Good news for Android fans: the US Army Special Forces, all elite units like Delta Force and Army Rangers, currently use a system powered by Samsung handsets for battlefield applications.

Bad news for Android fans: those handsets have been crashing so much that Special Forces Command is switching to iPhones instead.

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The story was first reported by DOD Buzz, which quotes a source as saying the iPhone is “faster; smoother. Android freezes up.” Problems are particularly noticeable when trying to do heavy multitasking and livestreaming video, such as trying to view a map side-by-side with imagery from a drone.

As a result, special forces are switching to the iPhone 6S as the focal point of the iPhone Tactical Assault Kit. It basically comprises a smartphone connected to a networked radio. That can provide situational awareness, by showing the location of friendly and enemy forces on a map, but it can also be a useful tool for things like mapwork, viewing intelligence photos or communication with aerial assets.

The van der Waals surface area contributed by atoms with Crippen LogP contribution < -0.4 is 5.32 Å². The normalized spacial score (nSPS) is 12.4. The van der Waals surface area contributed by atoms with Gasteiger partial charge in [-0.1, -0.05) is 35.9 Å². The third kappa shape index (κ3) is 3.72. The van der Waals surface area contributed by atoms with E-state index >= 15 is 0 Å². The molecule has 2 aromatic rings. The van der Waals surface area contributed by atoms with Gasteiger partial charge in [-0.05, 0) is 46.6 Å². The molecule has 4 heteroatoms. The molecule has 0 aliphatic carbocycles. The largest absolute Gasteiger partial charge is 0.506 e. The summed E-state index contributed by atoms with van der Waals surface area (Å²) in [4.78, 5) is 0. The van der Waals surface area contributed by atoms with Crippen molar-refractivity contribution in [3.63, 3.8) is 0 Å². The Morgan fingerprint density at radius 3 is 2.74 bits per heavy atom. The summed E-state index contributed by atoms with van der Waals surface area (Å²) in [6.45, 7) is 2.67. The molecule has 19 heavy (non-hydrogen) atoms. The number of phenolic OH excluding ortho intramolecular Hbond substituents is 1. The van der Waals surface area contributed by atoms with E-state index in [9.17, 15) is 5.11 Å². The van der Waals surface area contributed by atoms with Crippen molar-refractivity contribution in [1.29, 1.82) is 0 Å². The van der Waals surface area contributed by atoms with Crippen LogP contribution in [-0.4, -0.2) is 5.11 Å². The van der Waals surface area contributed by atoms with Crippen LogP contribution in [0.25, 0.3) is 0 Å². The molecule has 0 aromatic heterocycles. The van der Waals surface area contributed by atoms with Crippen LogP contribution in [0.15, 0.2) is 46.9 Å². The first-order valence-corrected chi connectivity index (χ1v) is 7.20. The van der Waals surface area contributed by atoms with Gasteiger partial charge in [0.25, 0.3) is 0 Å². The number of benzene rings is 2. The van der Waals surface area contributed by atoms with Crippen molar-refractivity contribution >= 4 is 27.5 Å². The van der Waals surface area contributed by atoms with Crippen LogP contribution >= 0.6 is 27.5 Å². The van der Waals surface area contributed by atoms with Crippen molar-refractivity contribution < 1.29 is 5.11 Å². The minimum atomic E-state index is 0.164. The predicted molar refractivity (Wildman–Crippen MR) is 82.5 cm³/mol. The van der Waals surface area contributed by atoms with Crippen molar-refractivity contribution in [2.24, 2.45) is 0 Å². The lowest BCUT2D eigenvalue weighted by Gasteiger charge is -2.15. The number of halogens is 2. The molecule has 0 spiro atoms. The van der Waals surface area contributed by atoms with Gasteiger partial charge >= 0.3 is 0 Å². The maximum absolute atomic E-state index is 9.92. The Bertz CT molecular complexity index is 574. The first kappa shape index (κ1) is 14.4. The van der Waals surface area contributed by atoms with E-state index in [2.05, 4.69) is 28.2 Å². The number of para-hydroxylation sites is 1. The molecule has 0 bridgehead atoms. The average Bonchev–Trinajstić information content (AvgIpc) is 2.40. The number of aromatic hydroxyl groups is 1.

Apparently, the Tactical Assault Kit currently uses some kind of Samsung handset that’s underpowered for the job at hand. Given the lead time normally associated with military tech, it’s very believable that an old-gen Samsung phone has been used for a few years. So, a comparison between an old Galaxy S3 and a brand-new iPhone 6S isn’t really fair, but it’s also not great PR for Samsung either.

Chris Mills has loved tinkering with technology ever since he worked out how to defeat the parental controls on his parents' internet. He's blogged his way through Apple events and SpaceX launches ever since, and still keeps a bizarre fondness for the Palm Pre.